401k Balances are Far Below Potential
If a 60-year-old baby boomer started saving consistently at the beginning of his career back in the 1980s, he would have some $364,000 in his 401(k)s and IRAs today.
How much does he actually have? One-fourth of that, according to a new study from the Center for Retirement Research at Boston College (CRR).
One obvious explanation for the enormous gap is that the 401(k) system was in its infancy in the 1980s, and it took time for employers to widely adopt the plans and for young adults to get into the habit of saving for retirement.
Another likely reason is the large share of workers who do not have any type of employer-sponsored retirement plan. This coverage gap, which predates the introduction of 401(k)s, persists today and leaves about half of private-sector workers without a plan at any given point in time.
And this gap isn’t just a problem for baby boomers. A majority of young workers are not saving in a retirement plan, despite their advantage of having entered the labor force after the 401(k) system was more mature.
Most of the people who aren’t saving are working for employers that don’t have a 401(k). The rest either choose not to participate in their existing employer’s 401(k) or aren’t eligible to do so, often because they’re part-time.
As for the 60-year-old, the lack of universal coverage explains 41 percent – or $112,000 – of that $272,000 shortfall between what he could have in savings and what he actually has, according to the CRR study conducted as part of the Retirement and Disability Research Consortium. This is comparable to the impact of the immature system in his early career, which accounts for another
43 percent of the gap.
A smaller share – 11 percent – has leaked out of 401(k)s and IRAs over time, as individuals have made withdrawals for financial hardships or have left employers and cashed in their account balances. And
5 percent is lost to investment and administrative fees, which were much higher when baby boomers were younger but have come down recently.
Outside of Social Security, 401(k)s and IRAs will be workers’ main source of retirement income. Finding a way to cover everyone with a workplace-based plan would help people improve their retirement security.
To read this study, authored by Andrew Biggs, Alicia Munnell, and Anqi Chen, see “Why are 401(k)/IRA Balances Substantially Below Potential?”
The research reported herein was derived in whole or in part from research activities performed pursuant to a grant from the U.S. Social Security Administration (SSA) funded as part of the Retirement and Disability Research Consortium. The opinions and conclusions expressed are solely those of the authors and do not represent the opinions or policy of SSA, any agency of the federal government, or Boston College. Neither the United States Government nor any agency thereof, nor any of their employees, make any warranty, express or implied, or assumes any legal liability or responsibility for the accuracy, completeness, or usefulness of the contents of this report. Reference herein to any specific commercial product, process or service by trade name, trademark, manufacturer, or otherwise does not necessarily constitute or imply endorsement, recommendation or favoring by the United States Government or any agency thereof.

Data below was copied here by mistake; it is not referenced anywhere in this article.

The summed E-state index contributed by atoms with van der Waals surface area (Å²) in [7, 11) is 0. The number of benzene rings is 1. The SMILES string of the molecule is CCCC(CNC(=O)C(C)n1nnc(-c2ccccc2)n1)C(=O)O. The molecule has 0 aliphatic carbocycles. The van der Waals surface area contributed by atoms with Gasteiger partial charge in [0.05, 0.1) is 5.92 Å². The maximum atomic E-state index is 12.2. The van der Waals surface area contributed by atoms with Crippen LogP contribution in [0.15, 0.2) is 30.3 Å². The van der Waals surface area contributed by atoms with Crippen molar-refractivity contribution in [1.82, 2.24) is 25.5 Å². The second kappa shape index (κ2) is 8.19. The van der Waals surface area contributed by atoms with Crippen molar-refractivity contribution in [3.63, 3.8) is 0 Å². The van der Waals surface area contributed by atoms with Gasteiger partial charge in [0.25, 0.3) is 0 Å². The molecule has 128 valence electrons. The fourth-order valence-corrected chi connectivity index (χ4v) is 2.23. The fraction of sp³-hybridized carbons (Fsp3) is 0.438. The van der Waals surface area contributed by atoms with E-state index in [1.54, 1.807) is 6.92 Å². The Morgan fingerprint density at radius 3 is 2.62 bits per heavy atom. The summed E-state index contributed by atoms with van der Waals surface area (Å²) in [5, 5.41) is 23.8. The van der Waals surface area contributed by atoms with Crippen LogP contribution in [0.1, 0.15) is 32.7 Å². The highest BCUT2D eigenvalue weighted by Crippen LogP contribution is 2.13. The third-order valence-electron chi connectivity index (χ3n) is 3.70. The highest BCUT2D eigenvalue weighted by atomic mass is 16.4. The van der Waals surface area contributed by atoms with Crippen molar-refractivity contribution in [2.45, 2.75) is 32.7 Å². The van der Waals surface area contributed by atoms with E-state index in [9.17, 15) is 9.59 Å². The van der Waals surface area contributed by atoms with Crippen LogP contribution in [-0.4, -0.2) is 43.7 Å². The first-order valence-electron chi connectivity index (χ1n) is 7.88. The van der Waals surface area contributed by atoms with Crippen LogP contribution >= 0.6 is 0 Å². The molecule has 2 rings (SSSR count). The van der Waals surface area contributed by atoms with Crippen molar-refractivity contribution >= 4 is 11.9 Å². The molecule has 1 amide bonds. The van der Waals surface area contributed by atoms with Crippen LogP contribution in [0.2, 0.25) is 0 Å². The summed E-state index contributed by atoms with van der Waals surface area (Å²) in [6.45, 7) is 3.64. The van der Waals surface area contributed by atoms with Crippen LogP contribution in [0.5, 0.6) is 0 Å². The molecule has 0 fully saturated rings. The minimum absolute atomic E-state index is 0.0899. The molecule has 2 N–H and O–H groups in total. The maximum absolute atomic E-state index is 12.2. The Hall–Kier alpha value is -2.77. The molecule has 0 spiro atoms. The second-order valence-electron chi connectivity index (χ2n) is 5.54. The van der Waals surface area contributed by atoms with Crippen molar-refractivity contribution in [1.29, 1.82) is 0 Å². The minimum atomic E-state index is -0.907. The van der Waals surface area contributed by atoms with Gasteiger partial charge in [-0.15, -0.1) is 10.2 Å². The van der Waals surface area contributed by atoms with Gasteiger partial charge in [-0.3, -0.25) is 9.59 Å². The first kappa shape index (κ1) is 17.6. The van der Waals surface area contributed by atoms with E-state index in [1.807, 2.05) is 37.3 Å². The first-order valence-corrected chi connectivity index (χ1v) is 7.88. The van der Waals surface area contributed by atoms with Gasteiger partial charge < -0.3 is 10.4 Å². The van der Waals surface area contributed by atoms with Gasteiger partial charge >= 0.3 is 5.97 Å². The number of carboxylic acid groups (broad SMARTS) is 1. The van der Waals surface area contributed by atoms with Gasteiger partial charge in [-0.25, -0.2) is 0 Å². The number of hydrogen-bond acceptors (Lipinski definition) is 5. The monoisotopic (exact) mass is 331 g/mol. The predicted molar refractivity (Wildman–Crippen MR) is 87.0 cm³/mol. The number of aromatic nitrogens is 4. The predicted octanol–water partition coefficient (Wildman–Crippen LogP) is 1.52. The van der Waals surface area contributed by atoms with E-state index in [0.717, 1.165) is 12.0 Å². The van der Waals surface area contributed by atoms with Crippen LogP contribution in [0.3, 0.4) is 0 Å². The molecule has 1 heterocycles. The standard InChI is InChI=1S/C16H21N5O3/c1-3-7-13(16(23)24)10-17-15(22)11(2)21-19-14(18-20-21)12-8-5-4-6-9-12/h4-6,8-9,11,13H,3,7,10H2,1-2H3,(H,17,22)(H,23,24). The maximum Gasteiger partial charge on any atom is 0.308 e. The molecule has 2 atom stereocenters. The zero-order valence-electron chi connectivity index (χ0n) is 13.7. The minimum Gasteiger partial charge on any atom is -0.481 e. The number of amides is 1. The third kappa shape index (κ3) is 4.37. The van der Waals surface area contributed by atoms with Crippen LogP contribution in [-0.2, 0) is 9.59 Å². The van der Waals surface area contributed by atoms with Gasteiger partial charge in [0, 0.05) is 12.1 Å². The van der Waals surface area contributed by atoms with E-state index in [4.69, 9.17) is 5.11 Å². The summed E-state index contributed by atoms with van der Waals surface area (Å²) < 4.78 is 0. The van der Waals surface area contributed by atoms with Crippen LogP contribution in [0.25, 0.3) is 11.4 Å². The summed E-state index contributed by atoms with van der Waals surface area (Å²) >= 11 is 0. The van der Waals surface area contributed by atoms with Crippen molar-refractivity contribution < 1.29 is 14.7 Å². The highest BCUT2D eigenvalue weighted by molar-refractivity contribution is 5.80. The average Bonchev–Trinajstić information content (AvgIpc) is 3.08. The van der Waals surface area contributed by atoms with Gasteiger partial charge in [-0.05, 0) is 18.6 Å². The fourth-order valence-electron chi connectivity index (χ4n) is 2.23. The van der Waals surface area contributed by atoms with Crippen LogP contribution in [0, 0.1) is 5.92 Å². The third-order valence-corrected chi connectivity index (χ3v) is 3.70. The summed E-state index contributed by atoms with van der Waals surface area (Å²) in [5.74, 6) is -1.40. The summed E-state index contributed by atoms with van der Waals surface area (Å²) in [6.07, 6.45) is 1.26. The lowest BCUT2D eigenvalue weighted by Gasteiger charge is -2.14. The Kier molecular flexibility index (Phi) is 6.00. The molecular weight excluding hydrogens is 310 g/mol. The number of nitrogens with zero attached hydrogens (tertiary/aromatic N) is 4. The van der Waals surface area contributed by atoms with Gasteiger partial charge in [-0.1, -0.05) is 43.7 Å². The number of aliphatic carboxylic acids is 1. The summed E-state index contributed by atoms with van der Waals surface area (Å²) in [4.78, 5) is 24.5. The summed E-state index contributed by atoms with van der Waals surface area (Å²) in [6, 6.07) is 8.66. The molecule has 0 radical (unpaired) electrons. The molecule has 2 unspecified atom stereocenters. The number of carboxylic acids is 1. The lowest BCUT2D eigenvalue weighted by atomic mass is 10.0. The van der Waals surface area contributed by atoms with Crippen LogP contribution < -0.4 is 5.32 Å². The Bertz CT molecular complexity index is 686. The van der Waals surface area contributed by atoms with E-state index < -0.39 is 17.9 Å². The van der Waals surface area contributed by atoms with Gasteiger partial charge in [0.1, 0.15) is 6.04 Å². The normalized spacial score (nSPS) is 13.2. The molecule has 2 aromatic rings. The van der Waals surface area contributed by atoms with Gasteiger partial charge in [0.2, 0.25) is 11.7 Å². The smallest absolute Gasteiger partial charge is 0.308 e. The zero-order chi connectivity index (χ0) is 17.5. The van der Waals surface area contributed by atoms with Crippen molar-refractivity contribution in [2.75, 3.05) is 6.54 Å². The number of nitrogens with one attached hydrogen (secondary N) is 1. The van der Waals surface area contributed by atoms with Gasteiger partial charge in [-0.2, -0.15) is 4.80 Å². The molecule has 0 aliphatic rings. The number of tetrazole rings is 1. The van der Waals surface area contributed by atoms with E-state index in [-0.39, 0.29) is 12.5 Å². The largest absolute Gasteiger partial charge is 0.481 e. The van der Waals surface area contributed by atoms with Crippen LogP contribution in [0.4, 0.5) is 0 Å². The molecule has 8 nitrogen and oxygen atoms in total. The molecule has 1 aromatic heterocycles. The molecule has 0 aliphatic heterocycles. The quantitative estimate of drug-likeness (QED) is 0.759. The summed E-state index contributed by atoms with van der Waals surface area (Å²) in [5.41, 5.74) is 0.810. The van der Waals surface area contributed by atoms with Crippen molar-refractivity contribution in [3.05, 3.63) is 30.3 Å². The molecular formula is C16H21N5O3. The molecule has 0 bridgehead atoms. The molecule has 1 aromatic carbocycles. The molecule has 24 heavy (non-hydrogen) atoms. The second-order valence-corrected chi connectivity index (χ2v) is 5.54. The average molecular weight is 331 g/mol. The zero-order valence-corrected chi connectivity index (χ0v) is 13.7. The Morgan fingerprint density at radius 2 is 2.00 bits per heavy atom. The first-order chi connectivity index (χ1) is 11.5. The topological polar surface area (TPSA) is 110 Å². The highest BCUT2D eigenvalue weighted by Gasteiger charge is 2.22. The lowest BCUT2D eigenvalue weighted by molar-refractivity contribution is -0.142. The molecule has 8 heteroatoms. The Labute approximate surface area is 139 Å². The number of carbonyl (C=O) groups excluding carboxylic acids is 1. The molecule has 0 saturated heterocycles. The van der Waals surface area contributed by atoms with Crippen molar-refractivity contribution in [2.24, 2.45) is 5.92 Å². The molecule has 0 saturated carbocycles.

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Our 401(k) plans worked well for us. We started saving (slowly at first) in 1987; we retired in 2010. At retirement my wife had $392K in her 401(k); I had $297K in mine. Many of our coworkers had similar balances (or more). (Our “game” – in the retirement advisory committee we started – was to see who could most maximize contributions.)
Even without an employer-sponsored retirement plan, and outside of of Social Security and IRAs, private (as well as public) sector employees can choose for themselves to save for retirement in other non-pension related investment vehicles that are widely offered.
At some point excuses have to stop keeping people from doing what they know needs to be done. It almost always comes down to personal choices, not just in how much is saved, but also in the occupation chosen, which directly determines how much is available to save.
It’s interesting to see the impact of expenses in 401(k) plans. It’s become conventional wisdom – and it’s correct – that you’d have to be an idiot today to pay what we used to have no choice but to pay.
I find that one notable reason for diminished balances in the average 401k plan today reflects back to 2008 and 2009, when an average 401k plan lost 40-50% of it’s value in a short time period.
Many investors feel they “recovered their losses” in 2010 and later when a conceived recovery took place, bringing many balances back to pre-2008 “normal.”
What isn’t understood is the fact that you never really recovered the losses you sustained at that time… the market recovered, and as a result your balances returned to pre-2008 crisis status, but the extensive losses still existed.
By adding those losses into today’s average balances as gains, the “historical” balances would have been substantial had the 2008 crisis never occurred.